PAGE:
Three Virginia Tech housing design students at top of national competition
May 13, 2011
Innovative kitchen designs by three Virginia Tech apparel, housing, and resource management students landed them in the top 10 out of 401 college and university competitors in the national National Kitchen and Bath Association/General Electric (NKBA/GE) Charette Competition.
Based on the students’ design drawings, faculty from the Department of Apparel, Housing and Resource Management chose Katelyn Shipe of Staunton, Va., Kevin Fields of Callaway, Va.,and Alexandra Van Nuys of Leesburg, Va., to represent Virginia Tech at the competition held in San Francisco and Hackettstown, N.J., this spring.
Shipe, a senior, was awarded second place and a $4,000 Scholarship. Van Nuys, also a senior, and Fields, a junior, were each in the top 10 and received $1,000 scholarships.
“To have all three of our students make it to the semi-finals in the national contest and then all of them selected as the top 10 out of the 80 semi-finalists is a tremendous recognition of their talent,” said Kathleen Parrott, professor of apparel, housing, and resource management in the College of Liberal Arts and Human Sciences.
The competition, which is sponsored by the NKBA and General Electric Company, requires that within three hours, each student design a kitchen that meets the needs of a family that has requested a kitchen renovation. Each competitor was required to submit a floor plan with specification, an elevation of the design and a design statement. They also were required to incorporate GE appliances into the plan.
Shipe said that her placing in the competition made her appreciate all the hard work during her four years at Virginia Tech. “Just finding out I was in the top 10 was a great feeling,” she recounted. “I believe my design used the available space efficiently because of its functionality, aesthetic appear, and ease of use.”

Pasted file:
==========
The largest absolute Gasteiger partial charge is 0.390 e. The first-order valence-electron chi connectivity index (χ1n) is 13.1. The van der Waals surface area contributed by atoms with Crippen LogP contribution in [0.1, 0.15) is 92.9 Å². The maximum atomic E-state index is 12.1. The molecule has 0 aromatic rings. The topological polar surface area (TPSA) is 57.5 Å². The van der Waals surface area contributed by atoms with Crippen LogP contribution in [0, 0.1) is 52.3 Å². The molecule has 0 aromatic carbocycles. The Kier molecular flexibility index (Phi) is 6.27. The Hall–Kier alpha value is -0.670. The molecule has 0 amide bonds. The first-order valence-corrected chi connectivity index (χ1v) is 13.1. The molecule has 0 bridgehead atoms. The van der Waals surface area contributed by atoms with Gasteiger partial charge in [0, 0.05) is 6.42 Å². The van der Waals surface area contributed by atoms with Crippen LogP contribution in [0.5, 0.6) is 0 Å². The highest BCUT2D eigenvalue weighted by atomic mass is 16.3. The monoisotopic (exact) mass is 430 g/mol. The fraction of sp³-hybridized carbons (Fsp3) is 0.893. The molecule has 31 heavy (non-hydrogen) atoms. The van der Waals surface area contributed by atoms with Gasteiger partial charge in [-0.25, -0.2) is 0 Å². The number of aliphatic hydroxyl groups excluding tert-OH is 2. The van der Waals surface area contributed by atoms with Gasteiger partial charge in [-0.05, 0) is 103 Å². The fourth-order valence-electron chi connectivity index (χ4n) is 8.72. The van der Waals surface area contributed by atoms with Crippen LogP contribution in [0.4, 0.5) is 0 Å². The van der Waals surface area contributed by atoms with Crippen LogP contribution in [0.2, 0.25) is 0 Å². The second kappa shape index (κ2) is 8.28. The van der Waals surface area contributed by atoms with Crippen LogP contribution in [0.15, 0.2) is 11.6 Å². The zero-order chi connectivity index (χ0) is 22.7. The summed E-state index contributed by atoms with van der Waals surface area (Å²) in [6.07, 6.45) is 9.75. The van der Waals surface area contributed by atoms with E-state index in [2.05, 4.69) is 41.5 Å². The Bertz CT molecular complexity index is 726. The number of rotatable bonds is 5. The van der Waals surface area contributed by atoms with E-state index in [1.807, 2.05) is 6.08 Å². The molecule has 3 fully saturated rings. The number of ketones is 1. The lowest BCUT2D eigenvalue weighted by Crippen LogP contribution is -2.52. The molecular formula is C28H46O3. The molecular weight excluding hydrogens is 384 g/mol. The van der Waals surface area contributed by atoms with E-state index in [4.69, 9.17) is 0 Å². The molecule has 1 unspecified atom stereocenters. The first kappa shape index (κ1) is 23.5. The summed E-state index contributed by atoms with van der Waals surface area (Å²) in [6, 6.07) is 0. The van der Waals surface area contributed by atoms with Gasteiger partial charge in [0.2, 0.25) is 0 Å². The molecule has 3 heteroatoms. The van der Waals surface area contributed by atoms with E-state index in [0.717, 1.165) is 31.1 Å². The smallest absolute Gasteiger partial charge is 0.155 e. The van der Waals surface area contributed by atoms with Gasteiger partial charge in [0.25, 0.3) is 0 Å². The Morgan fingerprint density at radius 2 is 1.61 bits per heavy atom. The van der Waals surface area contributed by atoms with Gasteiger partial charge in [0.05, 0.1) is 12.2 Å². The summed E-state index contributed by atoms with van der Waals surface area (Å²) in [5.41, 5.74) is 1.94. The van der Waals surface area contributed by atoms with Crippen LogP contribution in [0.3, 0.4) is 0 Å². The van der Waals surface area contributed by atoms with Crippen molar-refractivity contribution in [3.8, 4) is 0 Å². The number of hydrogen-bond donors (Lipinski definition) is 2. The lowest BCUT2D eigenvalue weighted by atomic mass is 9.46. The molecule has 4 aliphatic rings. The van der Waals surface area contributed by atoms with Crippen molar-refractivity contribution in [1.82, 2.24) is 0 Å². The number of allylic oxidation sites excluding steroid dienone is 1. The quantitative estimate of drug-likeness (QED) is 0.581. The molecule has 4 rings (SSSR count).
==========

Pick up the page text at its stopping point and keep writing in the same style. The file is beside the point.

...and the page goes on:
For Van Nuys it was a confirmation that she chose the right major, she says. “I have a great passion for designing kitchens and baths, so to be recognized for my design means the world to me,” she said. “I believe that I incorporated as many of the clients’ wants and needs as possible in the three hours and it set my design apart from others.”
Fields said that the NKBA recognition that he had a good design really let him know that he is on his “way to becoming a successful designer.”
“The peninsula with the white granite countertop was the highlight of my design,” Fields said. “It was very aesthetic and functional.”
For the past three years, at least one Virginia Tech student has placed in the top 10 national winners for the NKBA/GE competition but this is the first time that all three have been in the top 10. Virginia Tech was the only school of 29 colleges and universities competing that had all of their semi-finals chosen in the top group.
The NKBA is a 45-year-old non-profit trade organization devoted to the education and leadership in the kitchen and bath industry.